Academic journal article Ethnologies

Native Witchcraft Beliefs in Acadian, Maritime and Newfoundland Folklore

Academic journal article Ethnologies

Native Witchcraft Beliefs in Acadian, Maritime and Newfoundland Folklore

Article excerpt

Les legendes et les croyances traditionnelles acadiennes ont ete recueillies et etudiees par differents chercheurs, la premiere etant Catherine Jolicoeur, qui amassa approximativement 400 recits traitant de la population autochtone des Maritimes, alors qu'elle menait ses enquetes de terrain dans les zones acadiennes du Nouveau-Brunswick. Cet article s'interesse a la question de la croyance en la sorcellerie amerindienne, non seulement dans le folklore acadien mais egalement chez les anglophones des Maritimes et de Terre-Neuve, afin de mettre en valeur les ressemblances ou les differences entre leurs systemes traditionnels de croyance ainsi que leurs attitudes envers les groups amerindiens. On etablit une comparaison entre les positions des groupes catholiques et protestants, et on porte une attention particuliere aux questions liees au sexe et a l'identite des << sorcieres >>, en s'appuyant sur des sources allant du dix-septieme au vingtieme siecle. L'article demontre que durant toutes les periodes de l'histoire, depuis les premiers contacts entre les Europeens et les populations autochtones des provinces maritimes, ces dernieres ont ete percues par les Europeens comme etant potentiellement dangereuses et elles ont ete soupconnees de posseder des pouvoirs surnaturels et malveillants.

Acadian traditional legends and beliefs have been collected and studied by various scholars, the foremost being Catherine Jolicoeur, who collected approximately 400 narratives dealing with the Aboriginal population of the Maritimes as part of her fieldwork in Acadian areas of New Brunswick. This article examines the issue of belief in Native witchcraft, not only in Acadian folklore, but also among anglophones of the Maritimes and Newfoundland, in order to point out similarities or differences in their traditional belief systems, and also in their attitudes towards Native groups. A comparison is made between the views held by Roman Catholic and Protestant groups, and particular attention is given to gender considerations regarding the identity of "witches," drawing on sources ranging from the late seventeenth up to the twentieth century. The article demonstrates that during all periods of history since the first contacts between Europeans and the Aboriginal populations of the Atlantic Provinces, the former have viewed the latter as being potentially dangerous, and have suspected them of possessing malevolent supernatural powers.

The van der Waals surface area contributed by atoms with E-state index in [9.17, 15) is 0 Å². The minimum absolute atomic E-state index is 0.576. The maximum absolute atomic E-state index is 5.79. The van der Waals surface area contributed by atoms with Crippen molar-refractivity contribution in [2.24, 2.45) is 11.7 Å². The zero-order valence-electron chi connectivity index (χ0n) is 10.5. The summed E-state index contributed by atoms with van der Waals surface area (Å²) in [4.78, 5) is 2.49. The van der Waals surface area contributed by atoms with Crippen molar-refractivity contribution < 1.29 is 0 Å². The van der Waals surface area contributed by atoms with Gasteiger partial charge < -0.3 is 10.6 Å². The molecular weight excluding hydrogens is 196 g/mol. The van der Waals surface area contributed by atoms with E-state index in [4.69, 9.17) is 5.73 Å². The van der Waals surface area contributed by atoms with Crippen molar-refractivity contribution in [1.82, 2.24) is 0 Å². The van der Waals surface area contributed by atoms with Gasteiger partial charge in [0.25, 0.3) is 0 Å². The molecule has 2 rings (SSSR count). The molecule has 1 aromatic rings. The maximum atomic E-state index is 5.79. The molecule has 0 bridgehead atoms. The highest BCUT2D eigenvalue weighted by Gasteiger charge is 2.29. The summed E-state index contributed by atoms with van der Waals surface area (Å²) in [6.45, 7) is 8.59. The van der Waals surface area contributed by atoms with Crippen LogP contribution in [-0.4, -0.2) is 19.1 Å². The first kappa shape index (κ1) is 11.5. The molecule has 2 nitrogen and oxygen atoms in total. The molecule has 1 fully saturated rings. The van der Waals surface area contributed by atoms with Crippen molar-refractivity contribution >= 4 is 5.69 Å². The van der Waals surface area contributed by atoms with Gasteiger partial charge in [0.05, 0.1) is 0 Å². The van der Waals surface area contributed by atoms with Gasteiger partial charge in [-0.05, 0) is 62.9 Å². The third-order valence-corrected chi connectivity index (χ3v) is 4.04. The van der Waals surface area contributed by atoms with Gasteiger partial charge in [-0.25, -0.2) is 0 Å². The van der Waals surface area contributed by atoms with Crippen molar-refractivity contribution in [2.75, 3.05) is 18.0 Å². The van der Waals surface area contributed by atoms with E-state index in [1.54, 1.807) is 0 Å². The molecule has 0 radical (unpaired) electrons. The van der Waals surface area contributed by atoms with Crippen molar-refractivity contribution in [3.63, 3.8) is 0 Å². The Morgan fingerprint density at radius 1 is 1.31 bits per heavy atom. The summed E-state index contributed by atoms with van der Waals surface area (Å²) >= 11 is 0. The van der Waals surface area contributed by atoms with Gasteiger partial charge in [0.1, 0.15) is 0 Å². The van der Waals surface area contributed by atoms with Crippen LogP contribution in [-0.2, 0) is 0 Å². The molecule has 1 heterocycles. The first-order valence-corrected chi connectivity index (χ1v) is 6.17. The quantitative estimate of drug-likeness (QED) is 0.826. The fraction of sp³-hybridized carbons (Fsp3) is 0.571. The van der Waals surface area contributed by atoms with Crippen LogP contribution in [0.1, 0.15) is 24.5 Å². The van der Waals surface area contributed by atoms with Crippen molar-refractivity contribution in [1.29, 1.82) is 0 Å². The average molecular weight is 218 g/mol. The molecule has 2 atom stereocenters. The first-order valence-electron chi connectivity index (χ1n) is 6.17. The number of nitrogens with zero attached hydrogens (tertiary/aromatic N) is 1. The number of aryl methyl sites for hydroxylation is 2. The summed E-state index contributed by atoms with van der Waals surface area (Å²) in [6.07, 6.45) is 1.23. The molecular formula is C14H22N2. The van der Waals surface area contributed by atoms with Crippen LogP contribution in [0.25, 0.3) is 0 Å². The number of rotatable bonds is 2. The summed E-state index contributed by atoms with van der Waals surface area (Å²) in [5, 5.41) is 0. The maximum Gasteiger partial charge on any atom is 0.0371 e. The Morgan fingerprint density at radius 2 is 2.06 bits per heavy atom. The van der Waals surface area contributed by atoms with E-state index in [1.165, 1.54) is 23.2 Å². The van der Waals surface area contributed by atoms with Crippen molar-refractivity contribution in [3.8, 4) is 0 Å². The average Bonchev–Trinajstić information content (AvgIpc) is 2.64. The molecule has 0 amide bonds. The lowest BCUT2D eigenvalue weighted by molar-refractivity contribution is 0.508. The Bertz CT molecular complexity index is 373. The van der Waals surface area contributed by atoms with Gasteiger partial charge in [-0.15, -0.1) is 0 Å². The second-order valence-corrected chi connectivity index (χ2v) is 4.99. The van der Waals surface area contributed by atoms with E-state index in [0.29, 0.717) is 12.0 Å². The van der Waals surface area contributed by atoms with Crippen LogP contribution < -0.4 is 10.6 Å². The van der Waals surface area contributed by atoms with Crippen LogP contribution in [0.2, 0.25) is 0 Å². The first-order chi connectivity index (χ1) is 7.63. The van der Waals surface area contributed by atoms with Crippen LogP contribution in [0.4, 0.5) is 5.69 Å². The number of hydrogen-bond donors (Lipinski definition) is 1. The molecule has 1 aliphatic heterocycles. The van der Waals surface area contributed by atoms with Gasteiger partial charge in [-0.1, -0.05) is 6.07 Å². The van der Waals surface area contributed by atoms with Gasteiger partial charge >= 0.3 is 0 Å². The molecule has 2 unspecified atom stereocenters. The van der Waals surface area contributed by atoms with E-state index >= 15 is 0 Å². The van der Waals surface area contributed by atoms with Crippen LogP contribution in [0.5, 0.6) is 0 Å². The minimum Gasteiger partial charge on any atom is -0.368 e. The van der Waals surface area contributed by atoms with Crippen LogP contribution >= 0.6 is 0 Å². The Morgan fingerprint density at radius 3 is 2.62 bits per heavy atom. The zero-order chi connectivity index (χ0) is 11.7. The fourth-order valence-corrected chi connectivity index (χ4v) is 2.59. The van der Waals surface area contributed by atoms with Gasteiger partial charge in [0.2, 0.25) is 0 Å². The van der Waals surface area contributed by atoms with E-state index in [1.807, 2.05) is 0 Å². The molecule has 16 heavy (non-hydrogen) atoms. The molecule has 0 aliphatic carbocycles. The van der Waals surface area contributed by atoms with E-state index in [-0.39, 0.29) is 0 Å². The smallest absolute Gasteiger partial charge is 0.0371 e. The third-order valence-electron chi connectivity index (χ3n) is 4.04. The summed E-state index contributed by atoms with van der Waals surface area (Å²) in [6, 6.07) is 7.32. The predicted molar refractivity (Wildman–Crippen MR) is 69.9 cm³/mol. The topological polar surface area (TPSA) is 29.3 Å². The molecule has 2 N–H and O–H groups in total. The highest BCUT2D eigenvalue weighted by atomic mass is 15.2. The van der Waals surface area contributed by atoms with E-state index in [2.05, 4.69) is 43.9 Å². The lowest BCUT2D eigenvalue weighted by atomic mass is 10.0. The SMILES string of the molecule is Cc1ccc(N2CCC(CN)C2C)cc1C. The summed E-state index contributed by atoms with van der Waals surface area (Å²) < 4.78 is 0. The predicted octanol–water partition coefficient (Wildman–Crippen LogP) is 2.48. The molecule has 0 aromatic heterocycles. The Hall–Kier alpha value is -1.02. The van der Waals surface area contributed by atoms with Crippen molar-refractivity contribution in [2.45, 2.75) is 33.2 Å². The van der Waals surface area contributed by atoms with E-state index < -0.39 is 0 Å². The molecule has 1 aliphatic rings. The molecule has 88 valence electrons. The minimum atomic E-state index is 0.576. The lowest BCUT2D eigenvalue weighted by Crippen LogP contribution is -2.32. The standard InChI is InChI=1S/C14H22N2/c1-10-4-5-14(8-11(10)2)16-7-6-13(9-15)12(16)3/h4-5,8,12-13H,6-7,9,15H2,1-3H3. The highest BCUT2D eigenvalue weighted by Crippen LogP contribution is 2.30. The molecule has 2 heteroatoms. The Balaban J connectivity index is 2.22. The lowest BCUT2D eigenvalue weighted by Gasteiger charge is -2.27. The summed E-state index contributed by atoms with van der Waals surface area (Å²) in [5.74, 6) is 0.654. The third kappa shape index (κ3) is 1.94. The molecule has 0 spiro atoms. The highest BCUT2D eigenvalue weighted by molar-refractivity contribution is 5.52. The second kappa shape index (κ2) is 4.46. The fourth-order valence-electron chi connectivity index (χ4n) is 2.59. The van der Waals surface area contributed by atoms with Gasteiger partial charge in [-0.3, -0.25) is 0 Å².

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In an article about Catherine Jolicoeur's vast collection of Acadian traditional legends, I chose the theme of supernatural narratives referring to the Aboriginal population of the Maritimes as an example of the many topics that can be explored thanks to her fieldwork (Greenhill and Tye 1997: 28-38). A survey of the approximately 400 recorded narratives dealing with Native people revealed that about 350 of them told of how the Mi'kmaq had the power to curse or to "witch" people and animals, causing them serious harm. In most of the narratives, contacts with the Natives take place when they stop at people's houses, either to sell baskets or other wares, or to beg for food. A small number of stories tell of how Natives supplied Acadians with various cures for their physical aliments, but in general, the Natives are seen as potential witches. One of Jolicoeur's informants even said that the first praver a Mi'kmaq woman taught her children was the secret of witchcraft [le secret du sorcelage] (Greenhill and Tye 1997: 36). I would now like to examine in more detail the issue of belief in Native witchcraft, not only in Acadian folklore, but also among anglophones of the Maritimes and Newfoundland, in order to point out similarities or differences in their traditional belief systems, and also in their attitudes towards Native groups.

It is difficult to establish an exact equivalency between English and French terms relating to witchcraft. …

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